Found this amazing Wikipedia article about spontaneous truces breaking out amongst enemy units around Christmas of 1914 during WWI (and at other times). I love this idea of on-the-ground combatants exercising non-cooperation with war efforts… Maybe there’s a message for us today in this as well.
In the week leading up to 25 December, French, German and British soldiers crossed trenches to exchange seasonal greetings and talk. In some areas, men from both sides ventured into no man’s land on Christmas Eve and Christmas Day to mingle and exchange food and souvenirs. There were joint burial ceremonies and prisoner swaps, while several meetings ended in carol-singing. Men played games of football with one another, creating one of the most memorable images of the truce.
The truces were not unique to the Christmas period and reflected a mood of “live and let live”, where infantry close together would stop fighting and fraternise, engaging in conversation or bartering for cigarettes. In some sectors, there were occasional ceasefires to allow soldiers to go between the lines and recover wounded or dead comrades; in others, there was a tacit agreement not to shoot while men rested, exercised or worked in view of the enemy.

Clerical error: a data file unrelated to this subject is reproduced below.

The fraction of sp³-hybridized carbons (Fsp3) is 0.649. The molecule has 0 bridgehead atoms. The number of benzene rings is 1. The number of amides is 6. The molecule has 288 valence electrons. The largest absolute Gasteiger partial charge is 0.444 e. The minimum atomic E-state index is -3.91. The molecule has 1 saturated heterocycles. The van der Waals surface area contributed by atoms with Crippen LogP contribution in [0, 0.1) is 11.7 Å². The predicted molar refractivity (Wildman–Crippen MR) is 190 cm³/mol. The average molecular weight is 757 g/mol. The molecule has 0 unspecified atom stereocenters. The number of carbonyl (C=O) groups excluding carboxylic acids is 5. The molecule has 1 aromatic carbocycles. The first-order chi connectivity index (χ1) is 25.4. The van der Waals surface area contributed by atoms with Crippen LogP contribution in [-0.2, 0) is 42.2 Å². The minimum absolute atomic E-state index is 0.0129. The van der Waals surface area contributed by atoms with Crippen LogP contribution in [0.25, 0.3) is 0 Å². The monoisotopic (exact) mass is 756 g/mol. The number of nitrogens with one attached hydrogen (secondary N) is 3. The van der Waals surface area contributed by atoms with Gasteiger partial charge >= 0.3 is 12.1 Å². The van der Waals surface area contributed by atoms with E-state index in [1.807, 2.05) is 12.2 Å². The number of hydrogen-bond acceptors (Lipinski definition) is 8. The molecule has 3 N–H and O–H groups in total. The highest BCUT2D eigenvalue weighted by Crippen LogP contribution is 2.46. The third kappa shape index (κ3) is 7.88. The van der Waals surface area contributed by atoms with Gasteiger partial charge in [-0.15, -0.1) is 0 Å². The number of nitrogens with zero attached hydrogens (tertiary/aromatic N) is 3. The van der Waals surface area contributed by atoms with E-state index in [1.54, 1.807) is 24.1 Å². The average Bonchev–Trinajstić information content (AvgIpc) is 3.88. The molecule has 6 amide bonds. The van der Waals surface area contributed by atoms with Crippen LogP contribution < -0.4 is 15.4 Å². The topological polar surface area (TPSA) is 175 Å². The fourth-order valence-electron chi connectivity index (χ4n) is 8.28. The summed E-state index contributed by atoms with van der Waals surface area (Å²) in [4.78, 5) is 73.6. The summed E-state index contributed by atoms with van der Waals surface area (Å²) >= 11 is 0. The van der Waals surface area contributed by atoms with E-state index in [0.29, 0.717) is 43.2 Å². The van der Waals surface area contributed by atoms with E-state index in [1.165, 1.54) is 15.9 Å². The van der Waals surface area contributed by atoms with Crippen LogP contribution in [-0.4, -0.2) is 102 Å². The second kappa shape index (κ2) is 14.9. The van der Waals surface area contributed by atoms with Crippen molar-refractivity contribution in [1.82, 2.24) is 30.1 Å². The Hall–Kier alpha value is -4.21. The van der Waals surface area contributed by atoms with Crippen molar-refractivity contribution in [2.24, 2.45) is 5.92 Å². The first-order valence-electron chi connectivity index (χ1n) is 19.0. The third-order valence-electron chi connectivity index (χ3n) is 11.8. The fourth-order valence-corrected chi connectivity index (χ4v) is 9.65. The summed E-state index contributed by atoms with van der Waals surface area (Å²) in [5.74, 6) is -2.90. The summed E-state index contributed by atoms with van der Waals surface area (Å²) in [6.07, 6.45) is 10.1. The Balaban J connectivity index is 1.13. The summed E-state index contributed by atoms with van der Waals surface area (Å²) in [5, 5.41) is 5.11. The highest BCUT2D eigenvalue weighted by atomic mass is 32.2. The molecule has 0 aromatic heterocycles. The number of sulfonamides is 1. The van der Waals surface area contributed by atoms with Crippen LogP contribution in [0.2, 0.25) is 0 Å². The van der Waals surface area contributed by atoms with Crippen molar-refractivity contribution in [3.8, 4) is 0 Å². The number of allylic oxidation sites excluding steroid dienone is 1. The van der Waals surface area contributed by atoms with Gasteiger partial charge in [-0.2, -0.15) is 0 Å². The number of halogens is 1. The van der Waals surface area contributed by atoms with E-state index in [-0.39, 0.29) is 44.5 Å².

Truces between British and German units can be dated to early November 1914, around the time that the war of manoeuvre ended. Rations were brought up to the front line after dusk and soldiers on both sides noted a period of peace while they collected their food. By 1 December, a British soldier could record a friendly visit from a German sergeant one morning “to see how we were getting on”. Relations between French and German units were generally more tense but the same phenomenon began to emerge. In early December, a German surgeon recorded a regular half-hourly truce each evening to recover dead soldiers for burial, during which French and German soldiers exchanged newspapers. This behaviour was often challenged by officers; lieutenant Charles de Gaulle wrote on 7 December of the “lamentable” desire of French infantrymen to leave the enemy in peace, while the commander of 10th Army, Victor d’Urbal, wrote of the “unfortunate consequences” when men “become familiar with their neighbours opposite”.
This is also discussed somewhat in the “live and let live” page, also regarding WWI.